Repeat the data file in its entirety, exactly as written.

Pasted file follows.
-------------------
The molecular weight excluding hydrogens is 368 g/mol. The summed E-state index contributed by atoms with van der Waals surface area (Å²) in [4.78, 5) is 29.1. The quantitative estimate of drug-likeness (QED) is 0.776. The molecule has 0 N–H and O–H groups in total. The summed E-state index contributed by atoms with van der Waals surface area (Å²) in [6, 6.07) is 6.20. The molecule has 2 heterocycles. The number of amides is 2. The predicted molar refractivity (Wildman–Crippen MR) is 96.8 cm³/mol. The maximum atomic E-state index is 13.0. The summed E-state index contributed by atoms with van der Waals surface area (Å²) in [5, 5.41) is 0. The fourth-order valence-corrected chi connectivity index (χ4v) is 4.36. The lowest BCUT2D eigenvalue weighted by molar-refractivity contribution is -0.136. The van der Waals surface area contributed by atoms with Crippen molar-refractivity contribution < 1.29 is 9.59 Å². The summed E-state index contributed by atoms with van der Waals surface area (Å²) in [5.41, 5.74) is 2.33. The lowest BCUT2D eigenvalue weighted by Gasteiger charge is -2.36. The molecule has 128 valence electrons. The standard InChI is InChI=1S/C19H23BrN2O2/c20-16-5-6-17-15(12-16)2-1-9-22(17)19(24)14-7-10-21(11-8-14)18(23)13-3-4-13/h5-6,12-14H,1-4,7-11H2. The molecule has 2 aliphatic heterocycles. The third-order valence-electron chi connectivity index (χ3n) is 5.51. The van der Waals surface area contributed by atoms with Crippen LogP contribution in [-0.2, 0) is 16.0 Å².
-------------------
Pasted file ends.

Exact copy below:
The molecular weight excluding hydrogens is 368 g/mol. The summed E-state index contributed by atoms with van der Waals surface area (Å²) in [4.78, 5) is 29.1. The quantitative estimate of drug-likeness (QED) is 0.776. The molecule has 0 N–H and O–H groups in total. The summed E-state index contributed by atoms with van der Waals surface area (Å²) in [6, 6.07) is 6.20. The molecule has 2 heterocycles. The number of amides is 2. The predicted molar refractivity (Wildman–Crippen MR) is 96.8 cm³/mol. The maximum atomic E-state index is 13.0. The summed E-state index contributed by atoms with van der Waals surface area (Å²) in [5, 5.41) is 0. The fourth-order valence-corrected chi connectivity index (χ4v) is 4.36. The lowest BCUT2D eigenvalue weighted by molar-refractivity contribution is -0.136. The van der Waals surface area contributed by atoms with Crippen molar-refractivity contribution < 1.29 is 9.59 Å². The summed E-state index contributed by atoms with van der Waals surface area (Å²) in [5.41, 5.74) is 2.33. The lowest BCUT2D eigenvalue weighted by Gasteiger charge is -2.36. The molecule has 128 valence electrons. The standard InChI is InChI=1S/C19H23BrN2O2/c20-16-5-6-17-15(12-16)2-1-9-22(17)19(24)14-7-10-21(11-8-14)18(23)13-3-4-13/h5-6,12-14H,1-4,7-11H2. The molecule has 2 aliphatic heterocycles. The third-order valence-electron chi connectivity index (χ3n) is 5.51. The van der Waals surface area contributed by atoms with Crippen LogP contribution in [-0.2, 0) is 16.0 Å².